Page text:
Tuesday, December 25, 2018

The Vanishing

Spoorloos; thriller / drama / mystery, Netherlands / France, 1988; D: George Sluizer, S: Bernard-Pierre Donnadieu, Gene Bervoets, Johanna ter Steege, Gwen Eckhaus

Rex and Saskia are a Dutch couple traveling from the Netherlands to France. Their car runs out of fuel and stops in the middle of a tunnel, so Rex leaves Saskia alone to fetch some gas in a can. Resuming their drive, the couple makes up and stop at a rest area. Saskia goes into the store to buy some drinks, but never comes back. Rex contacts the police, but to no avail. Three years later, Rex is still searching for Saskia and plasters the streets with her missing posters. Finally, he is contacted by the perpetrator: Raymond, who invites him to drive in his car to France. Raymond, a seemingly normal family man, then reveals he kidnapped and chloroformed Saskia and offers to tell Rex what happened to her if he drinks coffee with a sleeping pill. Rex does, falls asleep and wakes up inside a coffin, buried under the earth.

A rare example of a 'minimalist thriller', George Sluizer's most famous film is also highly untypical and unconventional in its structure: the murderer is revealed already 24 minutes into the film, whereas it contains only a single scene of violence, yet its creepy tone keeps the viewers intrigued until the end. Not since Myers from "Halloween" or the unknown killer from "Zodiac" has there ever been such a disturbing murderer as Raymond Lemorne, precisely because he is, just like the said villains, a symbol for evil without a motive. Unlike other killers, he is perfectly rational and without any urge. His murder is not motivated by hate, nor by any self-interest or ideology. Neither was he interested in raping Saskia, nor was his act caused by loneliness, since he is a happily married man, a chemistry teacher with two kids. He is what makes the whole story so unsettling, so puzzling, since his reasons cannot be comprehended. This is also what distinguishes Sluizer from Hitchcock: despite several thrillers and crime mysteries, Hitchcock's main character was always the good guy, while here Sluizer picks the bad guy as the main character.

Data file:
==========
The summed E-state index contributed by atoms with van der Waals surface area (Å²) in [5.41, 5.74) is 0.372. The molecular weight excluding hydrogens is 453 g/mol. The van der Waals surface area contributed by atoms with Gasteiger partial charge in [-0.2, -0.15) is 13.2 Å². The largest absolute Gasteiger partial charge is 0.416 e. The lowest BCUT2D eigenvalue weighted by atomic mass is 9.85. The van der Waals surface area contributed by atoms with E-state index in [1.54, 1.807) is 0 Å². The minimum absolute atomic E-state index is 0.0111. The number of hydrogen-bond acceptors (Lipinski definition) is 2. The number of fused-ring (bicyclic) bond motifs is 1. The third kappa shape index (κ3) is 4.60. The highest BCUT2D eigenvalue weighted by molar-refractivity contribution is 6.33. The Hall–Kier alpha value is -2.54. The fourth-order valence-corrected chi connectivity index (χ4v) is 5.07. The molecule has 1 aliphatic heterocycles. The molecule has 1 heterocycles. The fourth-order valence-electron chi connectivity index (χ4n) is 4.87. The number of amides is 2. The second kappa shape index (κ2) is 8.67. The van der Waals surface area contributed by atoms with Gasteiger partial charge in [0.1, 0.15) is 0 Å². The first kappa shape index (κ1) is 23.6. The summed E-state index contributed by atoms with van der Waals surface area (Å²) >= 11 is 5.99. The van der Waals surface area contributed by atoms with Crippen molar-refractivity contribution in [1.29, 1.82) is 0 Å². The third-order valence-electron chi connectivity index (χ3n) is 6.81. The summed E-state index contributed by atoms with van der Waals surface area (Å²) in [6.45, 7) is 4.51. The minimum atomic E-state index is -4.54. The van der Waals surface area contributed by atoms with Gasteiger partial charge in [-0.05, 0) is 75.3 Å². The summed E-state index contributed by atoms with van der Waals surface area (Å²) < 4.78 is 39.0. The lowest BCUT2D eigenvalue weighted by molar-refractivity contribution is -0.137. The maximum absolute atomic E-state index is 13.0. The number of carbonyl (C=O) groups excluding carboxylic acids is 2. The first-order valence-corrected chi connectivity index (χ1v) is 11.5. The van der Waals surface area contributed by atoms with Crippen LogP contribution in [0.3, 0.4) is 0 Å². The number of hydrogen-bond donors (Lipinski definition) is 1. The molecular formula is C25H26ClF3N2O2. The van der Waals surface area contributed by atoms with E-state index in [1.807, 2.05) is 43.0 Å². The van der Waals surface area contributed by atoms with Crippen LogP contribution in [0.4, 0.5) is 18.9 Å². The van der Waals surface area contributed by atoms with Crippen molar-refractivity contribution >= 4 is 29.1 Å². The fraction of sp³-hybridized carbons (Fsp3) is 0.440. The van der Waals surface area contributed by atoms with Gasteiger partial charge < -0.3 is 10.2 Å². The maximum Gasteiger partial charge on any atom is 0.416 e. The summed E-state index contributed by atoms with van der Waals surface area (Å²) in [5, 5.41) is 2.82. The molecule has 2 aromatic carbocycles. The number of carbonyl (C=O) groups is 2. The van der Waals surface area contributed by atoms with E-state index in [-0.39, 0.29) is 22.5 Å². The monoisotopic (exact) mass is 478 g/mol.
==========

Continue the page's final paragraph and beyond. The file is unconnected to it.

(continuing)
In flashbacks, Sluizer shows him meticulously preparing for the misdeed: he buys a secluded cottage on the land and puts spiders into a table, causing his teenage daughter to scream. Later on, he asks a far away neighbor if he heard the scream, and when the farmer confirms he didn't hear anything, Raymond realizes the place is suitable for noise isolation due to its remoteness. He lies on a table and chloroforms himself, only to later on, upon waking up, look at his stop watch and write down in his notes that he was unconscious for 18 minutes and 54 seconds, which means his victim has to be no further than 17 minutes of car drive away from the cottage. While "The Vanishing" suffers from an overstretched running time and an occasional 'empty walk', especially in the second half, it has just enough tricks, ideas, taste and sophistication to fill its entire running time with something to see. There is something of a philosophical question by the villain: in a flashback, Raymond tells how he jumped from a balcony when he was 16, and broke his bones, just like that, to show that it is "not predestined", i.e. that his free will trump that he wouldn't jump. He then mentions he actually saved a girl from drowning in water, but something bothered him: "My daughter was bursting with pride. But I thought that her admiration wasn't worth anything unless I could prove myself absolutely incapable of doing anything evil. As black cannot exist without white." As if he wanted to find out if he can go from one extreme (saving life) to another (taking life). His goal was not to gain something from self-interest, but in contrary, to lose a part of his own respect by showing that he is not worthy enough of his daughter's admiration due to his crime. The ending shows his own failure of idealism for actually going through with his own plan, in a dark vision of free will.


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